Tuesday, December 8, 2009
I am naturally extroverted, I have been all my life. But I also am very unsure of myself, of who I am, of who I want to be. This may seem odd to hear from someone who is much closer to 70 than 60. I think of myself as a work in progress, but maybe everybody does.
When I retired from my job last year, I was sick of it: sick of giving everything, all my energy, to somebody else's vision. It's not that I didn't believe in it; I did and still do. But it was not my boogie. Since retirement meant that we (my husband and I) would no longer be covered under my medical insurance, I waited to retire until I turned 65 and could be covered, at least mostly, by Medicare. And I knew my boss well enough to know that I had to leave the region in order to become unavailable. After thirty years of working together, we had become a unit, and I knew Mickey would not find a replacement for what I provided him. I was right. The woman who was hired to take my place lasted less than six months.
When you leave your employment behind, your daily routine, it can be scary. Very scary. My husband, heretofore known as Smart Guy (he really is), researched places along the coast where we might retire. In the summer of 2006, we took a month to travel by car around the area we had found to be most likely. The non-negotiable criteria were: on the west coast, if possible; not a huge city but near enough for a day's travel; moderate climate; and with nearby mountains.
Our first pick was Bellingham, Washington, and that is where we are today. It's a good place. Our partnership leaves plenty of room for us to find our own path, and I knew without a doubt that the first thing I needed was to find a way to get exercise every day. My choice was to join the YMCA, which is a short bus ride into downtown Bellingham. A class every weekday morning at 9:00 am has become the center of each day. I have a reason to rise out of bed at my normal waking hour of 5:30 am. As a morning person married to a night person, we find ways to be ourselves and still have time together. This time can even take place early or late; although in close proximity to one another, we are often doing our own thing.
This rather rambling introduction is an attempt to find out who I really am. If I remove all the things that push and pull me in different directions, what is left over? If I look at life as a journey and I have almost arrived at my destination, is there something that didn't get expressed? My heart swells when I just ask the question. That's what I want to find out here, with these words.
There has been quite a bit of loss in my life: my two sons died before me; my parents are both gone and they died in their sixties; I have lost friends to illness and suicide and accidents. But even though many people in my situation would have gone under from these losses, that didn't happen to me. Sometimes I think it's because of an ability I have to turn away from loss and only let it in a little at a time. When your heart is broken, how do you patch it up? Some people grieve excessively; others turn to escapist activities. I think I just don't let it completely in, just enough to feel the crack but not enough to really believe it.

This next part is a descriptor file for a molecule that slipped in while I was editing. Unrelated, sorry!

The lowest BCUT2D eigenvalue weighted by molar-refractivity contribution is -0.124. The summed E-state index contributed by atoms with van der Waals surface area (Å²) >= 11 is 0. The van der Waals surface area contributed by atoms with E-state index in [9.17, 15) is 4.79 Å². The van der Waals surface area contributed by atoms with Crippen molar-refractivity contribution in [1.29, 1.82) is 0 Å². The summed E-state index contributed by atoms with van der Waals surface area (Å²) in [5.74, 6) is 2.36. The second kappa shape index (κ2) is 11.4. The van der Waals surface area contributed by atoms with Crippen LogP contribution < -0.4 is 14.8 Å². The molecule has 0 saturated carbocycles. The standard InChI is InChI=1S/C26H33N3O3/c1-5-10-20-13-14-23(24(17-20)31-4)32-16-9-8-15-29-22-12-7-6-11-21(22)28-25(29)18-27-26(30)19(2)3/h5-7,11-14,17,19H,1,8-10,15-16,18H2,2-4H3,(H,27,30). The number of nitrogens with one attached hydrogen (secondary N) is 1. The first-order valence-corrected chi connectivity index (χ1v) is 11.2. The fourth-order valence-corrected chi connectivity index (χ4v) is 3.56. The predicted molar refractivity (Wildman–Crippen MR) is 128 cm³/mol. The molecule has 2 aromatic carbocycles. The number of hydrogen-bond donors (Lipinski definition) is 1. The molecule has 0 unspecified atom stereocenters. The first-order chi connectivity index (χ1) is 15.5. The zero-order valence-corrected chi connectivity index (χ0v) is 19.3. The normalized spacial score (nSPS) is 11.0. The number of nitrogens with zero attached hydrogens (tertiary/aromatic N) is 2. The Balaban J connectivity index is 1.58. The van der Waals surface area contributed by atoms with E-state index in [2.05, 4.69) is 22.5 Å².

When I was 11 or 12, my dog Lassie, a beautiful collie, had to be given away, since we were moving to a new part of the country and my parents told me Lassie had to find a new home. We advertised and I remember her being taken to a nearby farm to live. I remember being in the car when we took her there, and she ran happily in the field and seemed happy enough. I don't remember being terribly upset. But my mother was. She could not understand why I wasn't grieving like she was. She cried and I didn't. She looked at me as if I were an alien from another planet. And then she said, "you are a monster, that's what you are!" A rift formed between us at that moment. I didn't know what she meant, but I believed it to be true. If I were supposed to grieve and didn't, couldn't, did that make me a monster?
Since that time, part of me has always believed that I am cruel and inhuman. I also didn't grieve for my old friends when I moved to a different town. My sister Norma Jean did, but I looked forward to a new start rather than backward. I was always happy to start fresh, to have another chance to be somebody else. To leave behind mistakes I'd made and people I'd hurt. Maybe this time, I'll be somebody better, more caring, more giving. More like other people who are not monsters. Maybe this time, nobody will find out about that ugly part of me.